Balancing speed and accuracy of polyclonal T cell activation: a role for extracellular feedback

Yonatan Savir, Nir Waysbort, Yaron E. Antebi, Tsvi Tlusty, Nir Friedman*

*Corresponding author for this work

Research output: Contribution to journalArticlepeer-review

11 Scopus citations


Background: Extracellular feedback is an abundant module of intercellular communication networks, yet a detailed understanding of its role is still lacking. Here, we study interactions between polyclonal activated T cells that are mediated by IL-2 extracellular feedback as a model system.Results: Using mathematical modeling we show that extracellular feedback can give rise to opposite outcomes: competition or cooperation between interacting T cells, depending on their relative levels of activation. Furthermore, the outcome of the interaction also depends on the relative timing of activation of the cells. A critical time window exists after which a cell that has been more strongly activated nevertheless cannot exclude an inferior competitor.Conclusions: In a number of experimental studies of polyclonal T-cell systems, outcomes ranging from cooperation to competition as well as time dependent competition were observed. Our model suggests that extracellular feedback can contribute to these observed behaviors as it translates quantitative differences in T cells' activation strength and in their relative activation time into qualitatively different outcomes. We propose extracellular feedback as a general mechanism that can balance speed and accuracy - choosing the most suitable responders out of a polyclonal population under the clock of an escalating threat.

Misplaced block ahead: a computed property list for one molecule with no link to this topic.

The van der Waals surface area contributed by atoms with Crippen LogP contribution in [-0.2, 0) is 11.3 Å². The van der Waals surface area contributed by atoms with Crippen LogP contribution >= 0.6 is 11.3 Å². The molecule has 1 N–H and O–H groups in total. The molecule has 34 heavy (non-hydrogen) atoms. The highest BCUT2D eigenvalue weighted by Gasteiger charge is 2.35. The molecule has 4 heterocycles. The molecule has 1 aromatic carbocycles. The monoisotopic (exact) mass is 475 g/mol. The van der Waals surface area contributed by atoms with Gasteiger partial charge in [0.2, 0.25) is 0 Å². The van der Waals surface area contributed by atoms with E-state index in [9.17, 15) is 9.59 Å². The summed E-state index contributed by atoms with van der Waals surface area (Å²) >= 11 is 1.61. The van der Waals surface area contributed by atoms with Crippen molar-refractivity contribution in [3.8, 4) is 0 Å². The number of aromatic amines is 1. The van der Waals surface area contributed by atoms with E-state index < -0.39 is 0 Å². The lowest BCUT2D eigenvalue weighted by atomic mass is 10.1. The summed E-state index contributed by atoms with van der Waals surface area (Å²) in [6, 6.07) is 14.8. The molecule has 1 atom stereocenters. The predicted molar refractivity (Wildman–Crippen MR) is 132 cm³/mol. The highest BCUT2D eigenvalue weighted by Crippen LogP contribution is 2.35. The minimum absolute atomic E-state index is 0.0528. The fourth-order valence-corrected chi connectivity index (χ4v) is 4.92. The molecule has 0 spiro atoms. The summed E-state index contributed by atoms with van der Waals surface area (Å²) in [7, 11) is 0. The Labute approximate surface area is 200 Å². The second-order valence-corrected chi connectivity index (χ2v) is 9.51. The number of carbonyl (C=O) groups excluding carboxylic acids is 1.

Original languageAmerican English
Article number111
JournalBMC Systems Biology
StatePublished - 27 Aug 2012
Externally publishedYes

Bibliographical note

Funding Information:
We thank Uri Alon, Benjamin Chain, Ofer Feinerman, Ron Milo, Wilfred Ndifon and Jacob Rimer for helpful comments on the manuscript. This research was supported by The International Human Frontier Science Program Organization and by the Abisch-Frenkel Foundation. TT thanks the Simons Foundation, and Helen and Martin Chooljian for their generous support. TT is the Helen and Martin Chooljian Founders' Circle Member in the Simons Center for Systems Biology at the Institute for Advanced Studies, Princeton. NF is incumbent of the Pauline Recanati Career Development Chair of Immunology.


  • CD25
  • IL-2
  • Positive feedback
  • Speed vs. accuracy
  • Systems immunology


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